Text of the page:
British Columbia. The BC Rail Scandal. Crime in high places. Date: Sunday, August 23 2009 Topic: Canadian Politics
The replacing of long-time pre-trial hearings judge, Madam Justice Elizabeth Bennett, in the BC Rail Scandal criminal case is fraught with dangerous implications.
British Columbia: The BC Rail Scandal. Crime in high places. An on-going, semi-public rape of democratic institutions. Part One.
The B.C. RCMP, the Crown, and the cabinet of Gordon Campbell believe there has been crime in high places concerning the “sale” of BC Rail. Fourteen criminal charges of fraud, breach of trust, and money laundering rest against two top cabinet aides and a government communications officer – the now internationally famous three. Dave Basi, Bobby Virk, and Aneal Basi.
They are accused of leaking information about the sale of BC Rail to Pilothouse Communications, lobbyist for alleged competitor of CN Rail, Omnitrax. The men’s actions allegedly involved gifts, bribery, money laundering, in the years between 2001 and 2004, years of the preparation for and final dumping of BC Rail, and the completed RCMP investigations into “wrong-doing”.
Very early huge cracks in the case yawned as Defence counsel set to preparing its case. The sale of BC Rail seemed a faked operation, to start. CPR, an early bidder, publicly claimed a soiled process, and withdrew. Others, too, detected the omnipresence of and special treatment accorded CN Rail.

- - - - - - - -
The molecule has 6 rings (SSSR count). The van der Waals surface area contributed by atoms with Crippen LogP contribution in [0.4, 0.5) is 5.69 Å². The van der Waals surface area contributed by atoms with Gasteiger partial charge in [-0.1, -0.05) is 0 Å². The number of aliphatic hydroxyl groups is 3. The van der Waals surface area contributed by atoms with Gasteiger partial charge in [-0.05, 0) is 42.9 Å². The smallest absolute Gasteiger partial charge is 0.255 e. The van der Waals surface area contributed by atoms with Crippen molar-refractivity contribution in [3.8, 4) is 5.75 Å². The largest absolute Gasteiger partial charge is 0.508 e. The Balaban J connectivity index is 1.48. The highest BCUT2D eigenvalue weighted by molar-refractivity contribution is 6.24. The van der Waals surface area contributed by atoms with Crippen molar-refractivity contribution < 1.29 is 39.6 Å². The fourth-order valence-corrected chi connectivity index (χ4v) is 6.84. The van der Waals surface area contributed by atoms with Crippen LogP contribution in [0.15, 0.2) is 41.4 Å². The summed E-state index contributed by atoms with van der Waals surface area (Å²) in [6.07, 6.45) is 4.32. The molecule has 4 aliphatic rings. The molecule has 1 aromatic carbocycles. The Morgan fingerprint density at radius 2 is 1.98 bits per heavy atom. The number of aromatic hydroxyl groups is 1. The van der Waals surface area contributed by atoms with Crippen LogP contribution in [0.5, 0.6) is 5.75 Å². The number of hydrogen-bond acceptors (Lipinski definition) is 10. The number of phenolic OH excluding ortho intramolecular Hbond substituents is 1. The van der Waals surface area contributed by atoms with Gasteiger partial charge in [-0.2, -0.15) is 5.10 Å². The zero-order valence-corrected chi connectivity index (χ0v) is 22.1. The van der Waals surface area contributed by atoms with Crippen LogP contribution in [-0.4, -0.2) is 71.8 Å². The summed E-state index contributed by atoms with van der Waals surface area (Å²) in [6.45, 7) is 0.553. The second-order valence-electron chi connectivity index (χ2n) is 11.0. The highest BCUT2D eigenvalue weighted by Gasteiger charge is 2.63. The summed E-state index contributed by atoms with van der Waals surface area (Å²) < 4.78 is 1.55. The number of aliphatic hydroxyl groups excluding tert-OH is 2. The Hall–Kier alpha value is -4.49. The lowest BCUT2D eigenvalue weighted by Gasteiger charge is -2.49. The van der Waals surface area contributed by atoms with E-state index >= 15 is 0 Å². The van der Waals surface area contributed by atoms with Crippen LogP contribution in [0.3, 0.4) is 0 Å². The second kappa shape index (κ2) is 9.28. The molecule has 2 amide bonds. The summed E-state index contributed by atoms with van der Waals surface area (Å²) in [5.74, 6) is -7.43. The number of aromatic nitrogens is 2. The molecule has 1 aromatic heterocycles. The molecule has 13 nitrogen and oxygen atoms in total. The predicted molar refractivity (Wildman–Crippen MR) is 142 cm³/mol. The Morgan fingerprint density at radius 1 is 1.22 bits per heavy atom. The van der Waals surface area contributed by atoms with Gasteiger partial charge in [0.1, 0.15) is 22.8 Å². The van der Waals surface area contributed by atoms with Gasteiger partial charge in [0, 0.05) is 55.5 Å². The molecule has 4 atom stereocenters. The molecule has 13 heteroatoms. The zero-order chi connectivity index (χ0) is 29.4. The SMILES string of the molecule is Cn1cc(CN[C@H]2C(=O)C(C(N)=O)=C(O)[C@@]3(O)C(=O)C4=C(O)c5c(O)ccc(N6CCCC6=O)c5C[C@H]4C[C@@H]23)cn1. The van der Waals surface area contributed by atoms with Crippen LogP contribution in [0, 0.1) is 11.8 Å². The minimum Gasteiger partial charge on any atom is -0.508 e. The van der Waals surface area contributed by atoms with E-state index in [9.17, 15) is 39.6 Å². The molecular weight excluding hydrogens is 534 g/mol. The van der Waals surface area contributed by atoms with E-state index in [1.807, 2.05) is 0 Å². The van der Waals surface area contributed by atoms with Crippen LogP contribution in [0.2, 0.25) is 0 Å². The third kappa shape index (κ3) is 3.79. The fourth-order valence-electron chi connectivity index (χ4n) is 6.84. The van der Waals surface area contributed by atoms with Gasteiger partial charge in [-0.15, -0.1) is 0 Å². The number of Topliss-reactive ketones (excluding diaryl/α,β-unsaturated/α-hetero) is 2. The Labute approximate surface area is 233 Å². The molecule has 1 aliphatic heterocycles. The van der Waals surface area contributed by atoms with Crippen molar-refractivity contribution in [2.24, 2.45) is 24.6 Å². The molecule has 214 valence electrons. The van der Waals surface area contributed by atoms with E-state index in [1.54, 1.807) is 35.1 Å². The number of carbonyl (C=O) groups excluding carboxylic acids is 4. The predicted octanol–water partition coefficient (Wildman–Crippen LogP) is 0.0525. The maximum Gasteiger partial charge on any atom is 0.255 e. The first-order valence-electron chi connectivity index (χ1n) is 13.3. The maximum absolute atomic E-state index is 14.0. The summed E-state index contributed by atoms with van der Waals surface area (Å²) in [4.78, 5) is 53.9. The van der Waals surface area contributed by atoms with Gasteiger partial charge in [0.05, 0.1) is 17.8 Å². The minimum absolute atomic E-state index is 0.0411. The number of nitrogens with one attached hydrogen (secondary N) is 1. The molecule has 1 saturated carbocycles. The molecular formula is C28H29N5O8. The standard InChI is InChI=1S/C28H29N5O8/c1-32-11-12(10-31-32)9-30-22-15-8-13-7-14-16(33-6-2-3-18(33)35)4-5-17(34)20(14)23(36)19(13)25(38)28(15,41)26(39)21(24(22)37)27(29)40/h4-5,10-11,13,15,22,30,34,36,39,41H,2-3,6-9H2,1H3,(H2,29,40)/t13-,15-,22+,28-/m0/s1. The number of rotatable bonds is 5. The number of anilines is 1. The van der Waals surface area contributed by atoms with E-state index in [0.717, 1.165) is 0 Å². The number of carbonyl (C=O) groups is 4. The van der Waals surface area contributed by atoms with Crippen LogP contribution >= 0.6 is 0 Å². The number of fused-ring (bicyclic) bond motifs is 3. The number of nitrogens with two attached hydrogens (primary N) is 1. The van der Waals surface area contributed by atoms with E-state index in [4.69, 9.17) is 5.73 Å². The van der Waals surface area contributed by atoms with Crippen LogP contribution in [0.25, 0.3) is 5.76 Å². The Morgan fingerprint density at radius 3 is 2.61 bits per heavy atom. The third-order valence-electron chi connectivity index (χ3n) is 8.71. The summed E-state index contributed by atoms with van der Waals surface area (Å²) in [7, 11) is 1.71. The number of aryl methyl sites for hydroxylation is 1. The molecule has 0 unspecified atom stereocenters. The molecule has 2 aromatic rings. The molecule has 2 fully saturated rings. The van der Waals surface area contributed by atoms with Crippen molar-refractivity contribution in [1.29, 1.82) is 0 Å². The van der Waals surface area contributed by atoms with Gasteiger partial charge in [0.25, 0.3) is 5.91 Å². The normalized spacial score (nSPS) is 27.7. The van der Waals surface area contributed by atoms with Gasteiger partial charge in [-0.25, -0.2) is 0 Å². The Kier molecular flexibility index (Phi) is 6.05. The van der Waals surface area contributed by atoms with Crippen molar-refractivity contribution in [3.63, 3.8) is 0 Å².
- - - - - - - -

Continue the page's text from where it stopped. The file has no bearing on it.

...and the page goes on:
Large numbers of people, it is alleged, constructed a false case for the sale of BC Rail. Some, it is claimed, manipulated the books to declare BC Rail a money loser. Controlling power in cabinet, evidence suggests, picked CN as winner long before the bidding/sale process had even begun, suggesting the whole bidding process was a manipulated sham. The “sale”, it is said, was misrepresented as a “partnership”. Cabinet offices apparently engaged in a wholesale public boondoggle as part of a large, concerted process architected to pass the provincially-owned BC Rail to the (now Texas headquartered) CN Rail for something less than a song.
Almost immediately after the now-famous search warrant “raids” (Dec. 28, 2003) on offices located in the legislature from which stores of files, hard drives, and other material were taken (and before they could be examined) police announced that no elected officials were or would be under investigation (?).
All wrong-doing in the matter, the public was assured, was located in the three accused: Basi, Virk, and Basi.
In more than three years of pre-trial hearings (still proceeding) the large social ills named at the beginning of this piece were first hinted at, and now they scream from the courtroom walls. A hardening question grows in the minds of many serious observers. “Are top names in B.C. criminally guilty?” “Can they block and cover in court forever?” So far unlimited pools of public money spent on the case seem to make “block and cover” possible.
Two vitally related matters are involved. They reveal much: (1) the selection of a new “trial judge” for the Basi, Virk, and Basi case. (2) The relation of the BC Rail Scandal to the normal (corrupt) policies of the Gordon Campbell group - its wholesale betrayal of British Columbians. We deal with (1), Part One here.